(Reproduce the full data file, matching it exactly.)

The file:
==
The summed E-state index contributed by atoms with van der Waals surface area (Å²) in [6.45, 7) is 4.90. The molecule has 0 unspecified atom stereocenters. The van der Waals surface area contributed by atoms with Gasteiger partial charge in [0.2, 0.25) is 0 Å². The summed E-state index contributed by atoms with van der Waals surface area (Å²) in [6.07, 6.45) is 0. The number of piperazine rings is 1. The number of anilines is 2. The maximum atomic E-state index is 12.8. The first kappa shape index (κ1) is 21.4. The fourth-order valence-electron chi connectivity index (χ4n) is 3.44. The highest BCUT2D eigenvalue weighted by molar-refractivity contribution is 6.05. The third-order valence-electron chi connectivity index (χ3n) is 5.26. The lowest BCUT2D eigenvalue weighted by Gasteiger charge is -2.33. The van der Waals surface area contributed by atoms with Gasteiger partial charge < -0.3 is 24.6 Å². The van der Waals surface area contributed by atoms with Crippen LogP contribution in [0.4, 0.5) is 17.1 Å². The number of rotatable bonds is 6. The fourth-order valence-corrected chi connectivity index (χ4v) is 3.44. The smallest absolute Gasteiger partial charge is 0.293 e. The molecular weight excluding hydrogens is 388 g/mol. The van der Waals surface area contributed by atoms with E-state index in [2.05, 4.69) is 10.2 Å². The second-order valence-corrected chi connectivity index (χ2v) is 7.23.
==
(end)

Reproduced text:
The summed E-state index contributed by atoms with van der Waals surface area (Å²) in [6.45, 7) is 4.90. The molecule has 0 unspecified atom stereocenters. The van der Waals surface area contributed by atoms with Gasteiger partial charge in [0.2, 0.25) is 0 Å². The summed E-state index contributed by atoms with van der Waals surface area (Å²) in [6.07, 6.45) is 0. The number of piperazine rings is 1. The number of anilines is 2. The maximum atomic E-state index is 12.8. The first kappa shape index (κ1) is 21.4. The fourth-order valence-electron chi connectivity index (χ4n) is 3.44. The highest BCUT2D eigenvalue weighted by molar-refractivity contribution is 6.05. The third-order valence-electron chi connectivity index (χ3n) is 5.26. The lowest BCUT2D eigenvalue weighted by Gasteiger charge is -2.33. The van der Waals surface area contributed by atoms with Gasteiger partial charge < -0.3 is 24.6 Å². The van der Waals surface area contributed by atoms with Crippen LogP contribution in [0.4, 0.5) is 17.1 Å². The number of rotatable bonds is 6. The fourth-order valence-corrected chi connectivity index (χ4v) is 3.44. The smallest absolute Gasteiger partial charge is 0.293 e. The molecular weight excluding hydrogens is 388 g/mol. The van der Waals surface area contributed by atoms with E-state index in [2.05, 4.69) is 10.2 Å². The second-order valence-corrected chi connectivity index (χ2v) is 7.23.